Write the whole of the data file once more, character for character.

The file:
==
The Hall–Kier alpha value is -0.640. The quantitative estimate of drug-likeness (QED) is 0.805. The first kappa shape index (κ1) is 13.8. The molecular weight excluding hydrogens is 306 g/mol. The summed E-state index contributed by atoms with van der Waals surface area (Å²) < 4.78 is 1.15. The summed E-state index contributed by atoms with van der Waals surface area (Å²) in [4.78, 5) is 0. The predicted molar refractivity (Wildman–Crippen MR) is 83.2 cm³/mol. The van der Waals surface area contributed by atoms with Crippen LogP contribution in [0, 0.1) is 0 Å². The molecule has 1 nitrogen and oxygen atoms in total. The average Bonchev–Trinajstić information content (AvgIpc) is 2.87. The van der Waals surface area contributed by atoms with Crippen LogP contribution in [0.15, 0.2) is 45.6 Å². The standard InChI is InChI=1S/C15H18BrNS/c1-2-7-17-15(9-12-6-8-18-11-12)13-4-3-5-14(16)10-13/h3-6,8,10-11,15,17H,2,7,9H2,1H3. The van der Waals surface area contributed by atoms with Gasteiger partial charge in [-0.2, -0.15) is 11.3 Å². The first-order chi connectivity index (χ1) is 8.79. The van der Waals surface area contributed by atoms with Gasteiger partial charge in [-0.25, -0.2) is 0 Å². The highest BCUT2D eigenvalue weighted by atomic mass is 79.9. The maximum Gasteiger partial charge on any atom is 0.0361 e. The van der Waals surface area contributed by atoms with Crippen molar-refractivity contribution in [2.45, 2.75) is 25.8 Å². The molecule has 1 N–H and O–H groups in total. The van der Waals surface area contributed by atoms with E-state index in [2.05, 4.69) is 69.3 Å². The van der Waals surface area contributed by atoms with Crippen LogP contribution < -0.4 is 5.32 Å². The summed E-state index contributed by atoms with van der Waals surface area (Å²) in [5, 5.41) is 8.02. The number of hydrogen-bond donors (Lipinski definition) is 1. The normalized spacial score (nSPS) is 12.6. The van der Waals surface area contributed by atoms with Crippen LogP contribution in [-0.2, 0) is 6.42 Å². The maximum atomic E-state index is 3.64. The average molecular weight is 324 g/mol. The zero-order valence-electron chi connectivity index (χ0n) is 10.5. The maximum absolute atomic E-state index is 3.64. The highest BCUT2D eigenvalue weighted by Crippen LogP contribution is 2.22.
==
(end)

The Hall–Kier alpha value is -0.640. The quantitative estimate of drug-likeness (QED) is 0.805. The first kappa shape index (κ1) is 13.8. The molecular weight excluding hydrogens is 306 g/mol. The summed E-state index contributed by atoms with van der Waals surface area (Å²) < 4.78 is 1.15. The summed E-state index contributed by atoms with van der Waals surface area (Å²) in [4.78, 5) is 0. The predicted molar refractivity (Wildman–Crippen MR) is 83.2 cm³/mol. The van der Waals surface area contributed by atoms with Crippen LogP contribution in [0, 0.1) is 0 Å². The molecule has 1 nitrogen and oxygen atoms in total. The average Bonchev–Trinajstić information content (AvgIpc) is 2.87. The van der Waals surface area contributed by atoms with Crippen LogP contribution in [0.15, 0.2) is 45.6 Å². The standard InChI is InChI=1S/C15H18BrNS/c1-2-7-17-15(9-12-6-8-18-11-12)13-4-3-5-14(16)10-13/h3-6,8,10-11,15,17H,2,7,9H2,1H3. The van der Waals surface area contributed by atoms with Gasteiger partial charge in [-0.2, -0.15) is 11.3 Å². The first-order chi connectivity index (χ1) is 8.79. The van der Waals surface area contributed by atoms with Gasteiger partial charge in [-0.25, -0.2) is 0 Å². The highest BCUT2D eigenvalue weighted by atomic mass is 79.9. The maximum Gasteiger partial charge on any atom is 0.0361 e. The van der Waals surface area contributed by atoms with Crippen molar-refractivity contribution in [2.45, 2.75) is 25.8 Å². The molecule has 1 N–H and O–H groups in total. The van der Waals surface area contributed by atoms with E-state index in [2.05, 4.69) is 69.3 Å². The van der Waals surface area contributed by atoms with Crippen LogP contribution < -0.4 is 5.32 Å². The summed E-state index contributed by atoms with van der Waals surface area (Å²) in [5, 5.41) is 8.02. The number of hydrogen-bond donors (Lipinski definition) is 1. The normalized spacial score (nSPS) is 12.6. The van der Waals surface area contributed by atoms with Crippen LogP contribution in [-0.2, 0) is 6.42 Å². The maximum atomic E-state index is 3.64. The average molecular weight is 324 g/mol. The zero-order valence-electron chi connectivity index (χ0n) is 10.5. The maximum absolute atomic E-state index is 3.64. The highest BCUT2D eigenvalue weighted by Crippen LogP contribution is 2.22.